Good Pain vs. Bad Pain

Tearing your body apart in the gym daily is going to leave your body sore, beat up, and tired. Pain will come and go, but there are different kinds of pain. Some pain in the gym is what happens when you push yourself, and other pain is what occurs when you hurt yourself (obviously). Here are a few ways to distinguish between the two:

Good Pain

Good pain is going to come in the form of muscle ache and general soreness. This just means that you worked out and your body is attempting to recover from the training session. Generally, muscle pain caused by exercise will only last a few days and be felt only in the muscle. If you haven’t worked out for a while and then come in the gym to crush a two-hour workout like legs, then you will probably be sore for a few extra days there. Either way, good pain is muscle pain that is maybe a 4 out of 10 on the pain scale and doesn’t decrease the range of motion.  Do not take anti-inflammatories for soreness from exercise as that defeats the entire purpose of the exercise.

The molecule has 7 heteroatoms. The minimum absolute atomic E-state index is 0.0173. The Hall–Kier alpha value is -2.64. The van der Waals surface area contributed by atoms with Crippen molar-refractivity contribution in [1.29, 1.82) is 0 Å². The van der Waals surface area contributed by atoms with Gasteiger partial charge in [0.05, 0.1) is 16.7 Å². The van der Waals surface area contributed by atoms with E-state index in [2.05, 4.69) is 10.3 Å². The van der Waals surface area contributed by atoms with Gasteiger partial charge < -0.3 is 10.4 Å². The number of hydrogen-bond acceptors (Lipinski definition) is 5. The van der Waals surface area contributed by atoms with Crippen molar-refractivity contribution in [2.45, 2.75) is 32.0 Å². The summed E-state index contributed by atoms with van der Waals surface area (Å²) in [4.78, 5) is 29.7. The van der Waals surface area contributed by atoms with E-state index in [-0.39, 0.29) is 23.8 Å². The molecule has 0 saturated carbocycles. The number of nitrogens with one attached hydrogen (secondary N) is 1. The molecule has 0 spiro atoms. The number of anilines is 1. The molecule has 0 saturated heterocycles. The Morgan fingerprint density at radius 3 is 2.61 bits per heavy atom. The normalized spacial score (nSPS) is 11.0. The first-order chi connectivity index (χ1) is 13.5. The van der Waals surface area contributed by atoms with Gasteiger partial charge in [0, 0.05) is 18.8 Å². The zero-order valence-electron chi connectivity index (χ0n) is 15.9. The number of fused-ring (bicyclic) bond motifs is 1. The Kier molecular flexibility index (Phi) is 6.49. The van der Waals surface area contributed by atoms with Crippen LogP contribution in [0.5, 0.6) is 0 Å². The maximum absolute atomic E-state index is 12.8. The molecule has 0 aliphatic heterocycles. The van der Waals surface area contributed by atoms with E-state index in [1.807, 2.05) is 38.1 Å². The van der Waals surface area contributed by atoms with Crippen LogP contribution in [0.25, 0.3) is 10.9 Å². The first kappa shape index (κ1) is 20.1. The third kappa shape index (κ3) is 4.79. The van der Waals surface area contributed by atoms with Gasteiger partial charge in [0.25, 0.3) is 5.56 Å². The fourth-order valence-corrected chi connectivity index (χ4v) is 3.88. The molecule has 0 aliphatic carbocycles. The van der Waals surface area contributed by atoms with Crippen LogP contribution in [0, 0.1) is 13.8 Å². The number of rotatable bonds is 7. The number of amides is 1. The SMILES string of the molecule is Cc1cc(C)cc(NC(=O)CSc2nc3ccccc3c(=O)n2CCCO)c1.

Bad Pain

Bad pain in the gym is usually a minor injury but can be severe. However, a severe injury is likely to be accompanied by intense pain, swelling, and bruising, so I am not going to discuss severe pain. A severe injury is usually quite obvious that you’ve hurt yourself.

Minor pains in the gym happen, but it is possible that they are the result of a much larger issue that needs medical help. If the pain is in a joint or tendon, then it might be best to take a couple of days off from doing anything that causes pain to it. If the pain continues for more than a week without any improvement, it might be time to see the doctor just in case there is an issue there. Although most pains are tendonitis or a bit of inflammation, it is better to be safe than sorry. Ignoring small pains might lead to massive injuries down the line.

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